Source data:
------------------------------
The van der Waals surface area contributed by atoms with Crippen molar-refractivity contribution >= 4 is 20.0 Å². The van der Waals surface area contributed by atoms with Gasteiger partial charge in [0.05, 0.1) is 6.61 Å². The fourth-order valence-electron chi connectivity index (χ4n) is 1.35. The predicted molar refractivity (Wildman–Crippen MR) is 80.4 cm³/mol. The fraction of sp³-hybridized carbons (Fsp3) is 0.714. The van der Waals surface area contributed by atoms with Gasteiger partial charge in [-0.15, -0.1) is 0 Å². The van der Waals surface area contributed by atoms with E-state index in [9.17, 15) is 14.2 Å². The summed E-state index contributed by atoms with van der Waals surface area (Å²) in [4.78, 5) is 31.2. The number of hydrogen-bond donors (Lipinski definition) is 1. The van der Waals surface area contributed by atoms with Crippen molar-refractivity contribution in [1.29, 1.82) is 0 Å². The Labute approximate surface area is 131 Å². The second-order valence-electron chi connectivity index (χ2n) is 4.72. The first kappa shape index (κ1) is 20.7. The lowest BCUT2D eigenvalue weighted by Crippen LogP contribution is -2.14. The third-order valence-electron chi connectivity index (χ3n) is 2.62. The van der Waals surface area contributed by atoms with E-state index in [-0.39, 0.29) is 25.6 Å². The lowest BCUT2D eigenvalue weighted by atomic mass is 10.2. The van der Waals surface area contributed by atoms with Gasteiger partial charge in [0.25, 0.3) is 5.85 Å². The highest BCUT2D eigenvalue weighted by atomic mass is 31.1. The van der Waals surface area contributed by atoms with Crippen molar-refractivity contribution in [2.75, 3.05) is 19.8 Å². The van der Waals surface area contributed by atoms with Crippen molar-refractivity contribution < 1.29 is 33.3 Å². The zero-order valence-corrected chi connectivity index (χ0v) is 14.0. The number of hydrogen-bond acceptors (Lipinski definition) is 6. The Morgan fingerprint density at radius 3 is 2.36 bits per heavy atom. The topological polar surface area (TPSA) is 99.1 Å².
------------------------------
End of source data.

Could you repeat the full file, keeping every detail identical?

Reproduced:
The van der Waals surface area contributed by atoms with Crippen molar-refractivity contribution >= 4 is 20.0 Å². The van der Waals surface area contributed by atoms with Gasteiger partial charge in [0.05, 0.1) is 6.61 Å². The fourth-order valence-electron chi connectivity index (χ4n) is 1.35. The predicted molar refractivity (Wildman–Crippen MR) is 80.4 cm³/mol. The fraction of sp³-hybridized carbons (Fsp3) is 0.714. The van der Waals surface area contributed by atoms with Gasteiger partial charge in [-0.15, -0.1) is 0 Å². The van der Waals surface area contributed by atoms with E-state index in [9.17, 15) is 14.2 Å². The summed E-state index contributed by atoms with van der Waals surface area (Å²) in [4.78, 5) is 31.2. The number of hydrogen-bond donors (Lipinski definition) is 1. The van der Waals surface area contributed by atoms with Crippen molar-refractivity contribution in [1.29, 1.82) is 0 Å². The Labute approximate surface area is 131 Å². The second-order valence-electron chi connectivity index (χ2n) is 4.72. The first kappa shape index (κ1) is 20.7. The lowest BCUT2D eigenvalue weighted by Crippen LogP contribution is -2.14. The third-order valence-electron chi connectivity index (χ3n) is 2.62. The van der Waals surface area contributed by atoms with E-state index in [-0.39, 0.29) is 25.6 Å². The lowest BCUT2D eigenvalue weighted by atomic mass is 10.2. The van der Waals surface area contributed by atoms with Gasteiger partial charge in [0.25, 0.3) is 5.85 Å². The highest BCUT2D eigenvalue weighted by atomic mass is 31.1. The van der Waals surface area contributed by atoms with Crippen molar-refractivity contribution in [2.75, 3.05) is 19.8 Å². The van der Waals surface area contributed by atoms with Crippen molar-refractivity contribution < 1.29 is 33.3 Å². The zero-order valence-corrected chi connectivity index (χ0v) is 14.0. The number of hydrogen-bond acceptors (Lipinski definition) is 6. The Morgan fingerprint density at radius 3 is 2.36 bits per heavy atom. The topological polar surface area (TPSA) is 99.1 Å².